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Posted on 2004.11.17 at 18:43

Comments:


Got Habits
wetnun at 2004-11-18 06:24 (UTC) (Link)
unless you warp the lcd or project it there's no real way to do it. They have done experimental surgeries though where they implanted wire messes on the back of a person's eye and then stimulated the nerves in order to give site to people who's problems weren't from a nervous system disorder. That could be used (in theory) to inject images into the stream going to your brain. *Shrug* Then you'd just have a jack on your neck or something.
Generation Y's Howard Beale
dk at 2004-11-18 06:32 (UTC) (Link)
unless you warp the lcd or project it there's no real way to do it.

don't they have flexible LCDs now? i'd swear i've seen news articles about them...
Got Habits
wetnun at 2004-11-18 07:03 (UTC) (Link)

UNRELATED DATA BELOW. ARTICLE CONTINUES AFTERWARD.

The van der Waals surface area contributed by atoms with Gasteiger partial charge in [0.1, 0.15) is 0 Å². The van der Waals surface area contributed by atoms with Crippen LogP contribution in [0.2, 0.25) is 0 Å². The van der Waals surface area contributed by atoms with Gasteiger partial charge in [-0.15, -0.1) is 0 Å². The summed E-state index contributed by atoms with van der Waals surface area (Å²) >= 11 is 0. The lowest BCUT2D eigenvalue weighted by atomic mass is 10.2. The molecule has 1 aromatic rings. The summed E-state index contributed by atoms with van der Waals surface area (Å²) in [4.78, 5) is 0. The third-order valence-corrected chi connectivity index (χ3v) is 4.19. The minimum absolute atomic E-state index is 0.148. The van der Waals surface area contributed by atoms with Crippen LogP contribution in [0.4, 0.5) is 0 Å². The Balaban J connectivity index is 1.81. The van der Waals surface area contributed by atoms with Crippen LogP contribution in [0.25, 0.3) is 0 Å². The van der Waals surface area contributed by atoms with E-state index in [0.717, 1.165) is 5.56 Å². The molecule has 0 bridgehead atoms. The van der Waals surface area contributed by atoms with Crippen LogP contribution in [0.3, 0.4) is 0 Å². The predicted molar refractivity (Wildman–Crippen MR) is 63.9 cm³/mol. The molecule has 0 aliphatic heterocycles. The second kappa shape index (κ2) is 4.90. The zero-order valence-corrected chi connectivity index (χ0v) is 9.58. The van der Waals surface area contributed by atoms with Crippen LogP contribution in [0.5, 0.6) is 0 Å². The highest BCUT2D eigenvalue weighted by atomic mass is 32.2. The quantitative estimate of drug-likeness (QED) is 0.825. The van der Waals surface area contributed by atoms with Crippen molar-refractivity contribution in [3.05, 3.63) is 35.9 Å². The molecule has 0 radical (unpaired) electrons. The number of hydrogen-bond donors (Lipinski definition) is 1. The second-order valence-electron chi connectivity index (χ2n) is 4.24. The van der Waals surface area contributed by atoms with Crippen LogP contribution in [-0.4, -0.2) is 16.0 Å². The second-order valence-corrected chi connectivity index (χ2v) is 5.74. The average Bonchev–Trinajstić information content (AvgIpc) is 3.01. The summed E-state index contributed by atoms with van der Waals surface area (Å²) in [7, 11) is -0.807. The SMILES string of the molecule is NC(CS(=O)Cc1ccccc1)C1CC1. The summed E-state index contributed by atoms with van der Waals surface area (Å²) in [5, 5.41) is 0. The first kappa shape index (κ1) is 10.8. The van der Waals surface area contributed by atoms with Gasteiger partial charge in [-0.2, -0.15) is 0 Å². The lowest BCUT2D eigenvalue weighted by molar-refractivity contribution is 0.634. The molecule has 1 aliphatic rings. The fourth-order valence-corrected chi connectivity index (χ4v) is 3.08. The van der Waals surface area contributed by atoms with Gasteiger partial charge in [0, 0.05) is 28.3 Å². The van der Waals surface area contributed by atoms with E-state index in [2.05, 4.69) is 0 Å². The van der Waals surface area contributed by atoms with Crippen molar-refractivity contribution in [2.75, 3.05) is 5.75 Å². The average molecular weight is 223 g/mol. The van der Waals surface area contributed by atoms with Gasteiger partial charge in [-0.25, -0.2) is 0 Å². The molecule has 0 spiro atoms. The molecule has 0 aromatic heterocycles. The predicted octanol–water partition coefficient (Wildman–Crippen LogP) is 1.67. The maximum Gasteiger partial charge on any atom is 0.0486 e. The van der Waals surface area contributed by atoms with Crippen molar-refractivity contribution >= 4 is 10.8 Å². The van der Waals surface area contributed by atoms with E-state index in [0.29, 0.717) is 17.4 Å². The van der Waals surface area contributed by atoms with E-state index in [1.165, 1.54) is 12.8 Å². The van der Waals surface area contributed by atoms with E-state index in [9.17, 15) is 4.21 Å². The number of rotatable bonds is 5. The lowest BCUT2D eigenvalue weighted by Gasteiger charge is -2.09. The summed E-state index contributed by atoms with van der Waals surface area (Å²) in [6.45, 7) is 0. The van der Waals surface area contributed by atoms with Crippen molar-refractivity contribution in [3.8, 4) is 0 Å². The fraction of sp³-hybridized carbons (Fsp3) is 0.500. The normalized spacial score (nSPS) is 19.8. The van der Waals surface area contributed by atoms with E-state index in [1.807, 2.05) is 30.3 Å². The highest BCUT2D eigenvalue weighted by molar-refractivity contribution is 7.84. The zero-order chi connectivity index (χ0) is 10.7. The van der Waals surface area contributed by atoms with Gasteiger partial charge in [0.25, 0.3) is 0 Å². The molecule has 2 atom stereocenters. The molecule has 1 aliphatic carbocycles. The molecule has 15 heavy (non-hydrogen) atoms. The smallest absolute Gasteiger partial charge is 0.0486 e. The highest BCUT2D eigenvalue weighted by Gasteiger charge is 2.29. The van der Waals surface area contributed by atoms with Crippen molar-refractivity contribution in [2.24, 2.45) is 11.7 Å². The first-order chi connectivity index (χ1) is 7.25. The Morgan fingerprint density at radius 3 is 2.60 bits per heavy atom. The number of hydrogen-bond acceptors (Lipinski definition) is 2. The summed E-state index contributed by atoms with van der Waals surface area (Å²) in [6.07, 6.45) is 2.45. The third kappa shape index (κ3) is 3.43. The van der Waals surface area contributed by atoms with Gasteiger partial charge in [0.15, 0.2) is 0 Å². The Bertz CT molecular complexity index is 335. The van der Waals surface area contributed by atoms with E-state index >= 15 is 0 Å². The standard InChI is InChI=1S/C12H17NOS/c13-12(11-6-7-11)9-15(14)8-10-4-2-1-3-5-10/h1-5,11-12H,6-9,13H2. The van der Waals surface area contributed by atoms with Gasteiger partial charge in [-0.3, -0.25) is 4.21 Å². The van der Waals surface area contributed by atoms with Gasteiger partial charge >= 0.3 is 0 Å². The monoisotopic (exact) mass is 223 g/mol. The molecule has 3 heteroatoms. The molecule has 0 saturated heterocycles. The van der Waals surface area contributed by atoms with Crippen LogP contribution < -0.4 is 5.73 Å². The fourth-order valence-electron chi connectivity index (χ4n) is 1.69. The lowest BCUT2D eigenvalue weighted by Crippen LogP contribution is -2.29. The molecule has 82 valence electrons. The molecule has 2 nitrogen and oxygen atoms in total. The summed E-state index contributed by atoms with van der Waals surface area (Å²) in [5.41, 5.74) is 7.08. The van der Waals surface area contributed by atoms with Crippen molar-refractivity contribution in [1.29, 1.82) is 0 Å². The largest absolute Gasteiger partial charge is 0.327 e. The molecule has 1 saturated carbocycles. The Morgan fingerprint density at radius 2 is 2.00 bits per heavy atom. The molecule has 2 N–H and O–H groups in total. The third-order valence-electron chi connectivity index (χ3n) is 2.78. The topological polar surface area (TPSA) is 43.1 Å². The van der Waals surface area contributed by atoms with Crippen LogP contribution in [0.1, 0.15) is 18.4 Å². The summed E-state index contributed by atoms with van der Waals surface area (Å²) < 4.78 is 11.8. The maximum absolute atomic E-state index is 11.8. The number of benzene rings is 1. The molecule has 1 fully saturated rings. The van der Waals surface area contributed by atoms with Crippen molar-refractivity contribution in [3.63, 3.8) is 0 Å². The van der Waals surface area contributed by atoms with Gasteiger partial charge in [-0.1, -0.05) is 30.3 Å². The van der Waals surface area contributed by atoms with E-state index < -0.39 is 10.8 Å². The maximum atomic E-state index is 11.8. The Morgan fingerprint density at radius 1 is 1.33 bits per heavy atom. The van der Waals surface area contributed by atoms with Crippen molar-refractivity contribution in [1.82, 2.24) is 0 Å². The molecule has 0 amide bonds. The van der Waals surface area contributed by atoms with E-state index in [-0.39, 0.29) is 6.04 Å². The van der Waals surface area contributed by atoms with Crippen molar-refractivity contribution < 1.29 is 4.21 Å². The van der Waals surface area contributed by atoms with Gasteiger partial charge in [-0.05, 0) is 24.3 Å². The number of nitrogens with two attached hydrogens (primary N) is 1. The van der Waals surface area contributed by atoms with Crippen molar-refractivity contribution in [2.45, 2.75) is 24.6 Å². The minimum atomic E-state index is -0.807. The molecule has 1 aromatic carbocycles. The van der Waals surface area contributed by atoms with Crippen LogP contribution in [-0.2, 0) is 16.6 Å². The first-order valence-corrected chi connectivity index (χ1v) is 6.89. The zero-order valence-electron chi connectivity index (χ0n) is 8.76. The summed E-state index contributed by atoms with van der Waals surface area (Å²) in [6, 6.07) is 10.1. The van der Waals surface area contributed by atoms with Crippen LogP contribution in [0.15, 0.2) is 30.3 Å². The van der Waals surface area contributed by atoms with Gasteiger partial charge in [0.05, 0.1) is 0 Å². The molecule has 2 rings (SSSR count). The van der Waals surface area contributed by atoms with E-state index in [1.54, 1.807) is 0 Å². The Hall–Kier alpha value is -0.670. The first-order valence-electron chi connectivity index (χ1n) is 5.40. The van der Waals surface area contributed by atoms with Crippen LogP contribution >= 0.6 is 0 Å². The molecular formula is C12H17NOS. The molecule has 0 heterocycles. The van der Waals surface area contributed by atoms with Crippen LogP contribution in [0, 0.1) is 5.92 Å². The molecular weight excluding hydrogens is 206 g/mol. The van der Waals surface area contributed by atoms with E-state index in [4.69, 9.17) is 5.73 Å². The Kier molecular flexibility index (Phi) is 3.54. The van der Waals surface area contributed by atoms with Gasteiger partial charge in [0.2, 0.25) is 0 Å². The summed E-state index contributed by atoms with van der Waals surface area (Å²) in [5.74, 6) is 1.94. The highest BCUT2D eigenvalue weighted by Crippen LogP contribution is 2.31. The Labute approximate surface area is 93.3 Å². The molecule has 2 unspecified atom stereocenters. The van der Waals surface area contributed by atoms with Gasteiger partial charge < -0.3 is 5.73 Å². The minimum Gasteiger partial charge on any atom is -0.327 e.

Yeah they do. The problem is perspective while while looking through it. The images will appear warped.
Generation Y's Howard Beale
dk at 2004-11-18 23:54 (UTC) (Link)
so i thought about this last night, and the only solution i could come up with would be to distort the array of pixels used on the viewing surface so that it _appeared_ to be grid-like straight lines from the POV of the eyeball <1" away.

of course it'll still appear distorted if you're not looking 'straight forward', but i imagine that happens with the "clip on" version you shared as well.

it's a fun problem to think about, though.
Got Habits
wetnun at 2004-11-19 01:23 (UTC) (Link)
Yeah. And you'd have too keep the eyes seperate. Those pretty big goggles usually have two projectors inside that are seperated by eye so you don't get double vision and all of that.
Generation Y's Howard Beale
dk at 2004-11-19 01:30 (UTC) (Link)
well, i was still thinking monocular, like the widget you posted.
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